En Español

Q. Who is Mr. Smarty Plants?

A: There are those who suspect Wildflower Center volunteers are the culpable and capable culprits. Yet, others think staff members play some, albeit small, role. You can torture us with your plant questions, but we will never reveal the Green Guru's secret identity.

Help us grow by giving to the Plant Database Fund or by becoming a member

Did you know you can access the Native Plant Information Network with your web-enabled smartphone?

Share

Ask Mr. Smarty Plants

Ask Mr. Smarty Plants is a free service provided by the staff and volunteers at the Lady Bird Johnson Wildflower Center.

Search Smarty Plants
    
 
See a list of all Smarty Plants questions

Please forgive us, but Mr. Smarty Plants has been overwhelmed by a flood of mail and must take a break for awhile to catch up. We hope to be accepting new questions again soon. Thank you!

Need help with plant identification, visit the plant identification page.

 
rate this answer
Not Yet Rated

Thursday - July 17, 2008

From: San Antonio, TX
Region: Southwest
Topic: Non-Natives, Container Gardens, Transplants, Herbs/Forbs
Title: Blossom fall after rain on Polystachys lutea, Shrimp Lollipop
Answered by: Barbara Medford

QUESTION:

I live in San Antonio and had previously bought shrimp lollipop plants and after the rain we had recently all the blooms fell off. So my question is did it die or should I just leave it alone?

ANSWER:

You had rain in San Antonio? What's going on? In Austin we can't get a break, or a drop, it seems. Anyway, sorry your plant was displeased with the rain. That does seem a little strange, as you usually consider rainwater to be the best moisture. However, on this PlantCare.com site on the Shrimp Lollipop plant (Polystachys lutea), we learned that it is most frequently treated as an indoor plant, since it is a tropical from Peru. And this site warned that the soil in the pot should be moist, but to be careful about watering with rainwater, as the water might be acidic. Another source warned not to water the plant with water that has been through the water softener, as the plant dislikes salt.

Don't treat the plant like it's dead, but try treating it as though it has transplant shock, which it very well may, although you didn't say when you bought it. It could have been already suffering from shock when that rain hit the blossoms, and they were knocked off. Apparently, in proper conditions, this plant can bloom nearly year-round, so a little extra care would probably be worth the effort. Trim off about 1/3 to 1/2 of the upper part of the plant, leaving as many leaves for nutrition on the lower part as possible. Don't fertilize-never fertilize a plant under stress. Keep the soil evenly moist, and maybe it would be better to avoid overhead watering, as with a sprinkler system, until you get a little better handle on the situation. If it begins to recover and shows signs of budding or blooming again, you might give it a little fertilizer that has a higher proportion of phosphorus (the middle number on fertilizer designations) to encourage blooming. Since this plant is a non-native to North America, it will not be in the Lady Bird Johnson Wildflower Center Native Plant Database, so we can only give you experience from others who have grown the plant.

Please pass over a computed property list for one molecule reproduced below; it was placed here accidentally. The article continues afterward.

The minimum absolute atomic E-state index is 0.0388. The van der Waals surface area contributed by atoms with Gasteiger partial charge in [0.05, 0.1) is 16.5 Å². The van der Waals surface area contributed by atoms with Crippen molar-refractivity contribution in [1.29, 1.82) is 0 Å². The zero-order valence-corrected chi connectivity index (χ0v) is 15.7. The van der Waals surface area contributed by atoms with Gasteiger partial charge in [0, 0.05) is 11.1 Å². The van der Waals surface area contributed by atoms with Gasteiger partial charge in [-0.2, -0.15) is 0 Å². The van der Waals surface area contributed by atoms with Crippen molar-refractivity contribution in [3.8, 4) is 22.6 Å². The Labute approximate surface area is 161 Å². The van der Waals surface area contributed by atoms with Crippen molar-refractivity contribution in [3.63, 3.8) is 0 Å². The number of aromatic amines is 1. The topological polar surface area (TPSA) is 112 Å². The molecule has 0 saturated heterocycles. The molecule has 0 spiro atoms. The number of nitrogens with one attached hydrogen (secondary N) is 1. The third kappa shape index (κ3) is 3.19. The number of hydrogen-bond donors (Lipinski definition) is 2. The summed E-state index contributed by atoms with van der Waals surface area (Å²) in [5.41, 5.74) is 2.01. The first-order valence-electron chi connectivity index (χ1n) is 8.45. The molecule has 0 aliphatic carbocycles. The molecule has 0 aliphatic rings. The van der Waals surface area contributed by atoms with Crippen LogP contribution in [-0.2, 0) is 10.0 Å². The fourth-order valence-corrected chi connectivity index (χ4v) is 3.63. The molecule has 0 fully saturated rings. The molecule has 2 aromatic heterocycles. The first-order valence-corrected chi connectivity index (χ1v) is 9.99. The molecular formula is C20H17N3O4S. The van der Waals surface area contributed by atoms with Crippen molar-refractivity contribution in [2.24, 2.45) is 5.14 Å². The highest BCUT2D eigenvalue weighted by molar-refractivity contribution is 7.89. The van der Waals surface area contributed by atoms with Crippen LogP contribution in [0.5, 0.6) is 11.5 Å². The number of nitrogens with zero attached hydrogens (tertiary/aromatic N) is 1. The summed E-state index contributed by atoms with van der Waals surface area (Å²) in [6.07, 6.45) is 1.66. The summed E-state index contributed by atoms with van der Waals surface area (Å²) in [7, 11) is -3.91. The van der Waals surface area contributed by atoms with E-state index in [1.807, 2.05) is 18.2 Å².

More Transplants Questions

Possible transplant shock in Red Oak in Albany, TX
October 20, 2015 - We planted a new tree last spring which we were told was a Texas Red Oak. The soil where it was planted is hard clay. We have had a watering bag on it and have watered an average of 2x per week throug...
view the full question and answer

Blossoms but no fruit for gooseberries in Enoch UT
January 16, 2010 - My gooseberries always get loads of blossoms, but I never get fruit. I think they need more sun, and thus, want to transplant them to a sunnier location. What (and when) is the best way to do this?
view the full question and answer

Volunteer bluebonnets in Farmville VA
May 17, 2010 - I have two small Texas bluebonnet plants that came with no instructions as to how to plant them regarding soil or sun. Everything I read has to do with seeds, can you please help me? Thank you.
view the full question and answer

Problems with Texas Ash and non-native Bradford Pear in Hutto TX
January 27, 2011 - We have planted two trees in our back yard. The first one(a Bradford Pear) died and the second one (a Texas ash) doesn't look like it's doing very well. Our back yard is mostly black clay about 1 f...
view the full question and answer

Decline of non-native Star Jasmine in California
June 30, 2008 - We just had 2 trachelospermum jasminoides planted in a redwood planter box about a month ago. We can't figure out if we are watering too much or too little but some leaves are turning yellow and the...
view the full question and answer

Support the Wildflower Center by Donating Online or Becoming a Member today.
E-NEWSLETTER | BECOME A MEMBER | DONATE NOW | MEDIA | JOBS | SITEMAP | STAFF INTRANET
© 2016 Lady Bird Johnson Wildflower Center